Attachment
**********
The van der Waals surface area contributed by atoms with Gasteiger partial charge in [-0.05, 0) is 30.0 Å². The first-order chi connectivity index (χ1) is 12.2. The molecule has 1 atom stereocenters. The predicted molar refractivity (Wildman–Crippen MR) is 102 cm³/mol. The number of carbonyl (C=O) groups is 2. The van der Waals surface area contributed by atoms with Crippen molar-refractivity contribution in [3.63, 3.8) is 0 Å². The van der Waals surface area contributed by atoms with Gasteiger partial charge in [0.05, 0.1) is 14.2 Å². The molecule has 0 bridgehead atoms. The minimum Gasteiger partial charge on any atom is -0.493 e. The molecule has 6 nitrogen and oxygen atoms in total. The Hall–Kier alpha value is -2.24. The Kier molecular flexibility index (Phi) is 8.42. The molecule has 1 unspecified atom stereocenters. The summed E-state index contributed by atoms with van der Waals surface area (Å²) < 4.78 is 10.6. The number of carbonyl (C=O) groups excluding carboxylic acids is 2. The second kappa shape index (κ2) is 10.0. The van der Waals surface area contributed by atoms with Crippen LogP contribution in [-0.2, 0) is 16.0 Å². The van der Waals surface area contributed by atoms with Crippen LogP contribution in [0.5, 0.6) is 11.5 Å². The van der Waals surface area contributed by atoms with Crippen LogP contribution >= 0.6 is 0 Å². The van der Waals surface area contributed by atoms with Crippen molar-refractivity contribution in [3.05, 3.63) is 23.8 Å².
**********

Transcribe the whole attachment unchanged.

The van der Waals surface area contributed by atoms with Gasteiger partial charge in [-0.05, 0) is 30.0 Å². The first-order chi connectivity index (χ1) is 12.2. The molecule has 1 atom stereocenters. The predicted molar refractivity (Wildman–Crippen MR) is 102 cm³/mol. The number of carbonyl (C=O) groups is 2. The van der Waals surface area contributed by atoms with Crippen molar-refractivity contribution in [3.63, 3.8) is 0 Å². The van der Waals surface area contributed by atoms with Gasteiger partial charge in [0.05, 0.1) is 14.2 Å². The molecule has 0 bridgehead atoms. The minimum Gasteiger partial charge on any atom is -0.493 e. The molecule has 6 nitrogen and oxygen atoms in total. The Hall–Kier alpha value is -2.24. The Kier molecular flexibility index (Phi) is 8.42. The molecule has 1 unspecified atom stereocenters. The summed E-state index contributed by atoms with van der Waals surface area (Å²) < 4.78 is 10.6. The number of carbonyl (C=O) groups excluding carboxylic acids is 2. The second kappa shape index (κ2) is 10.0. The van der Waals surface area contributed by atoms with Crippen LogP contribution in [-0.2, 0) is 16.0 Å². The van der Waals surface area contributed by atoms with Crippen LogP contribution in [0.5, 0.6) is 11.5 Å². The van der Waals surface area contributed by atoms with Crippen LogP contribution >= 0.6 is 0 Å². The van der Waals surface area contributed by atoms with Crippen molar-refractivity contribution in [3.05, 3.63) is 23.8 Å².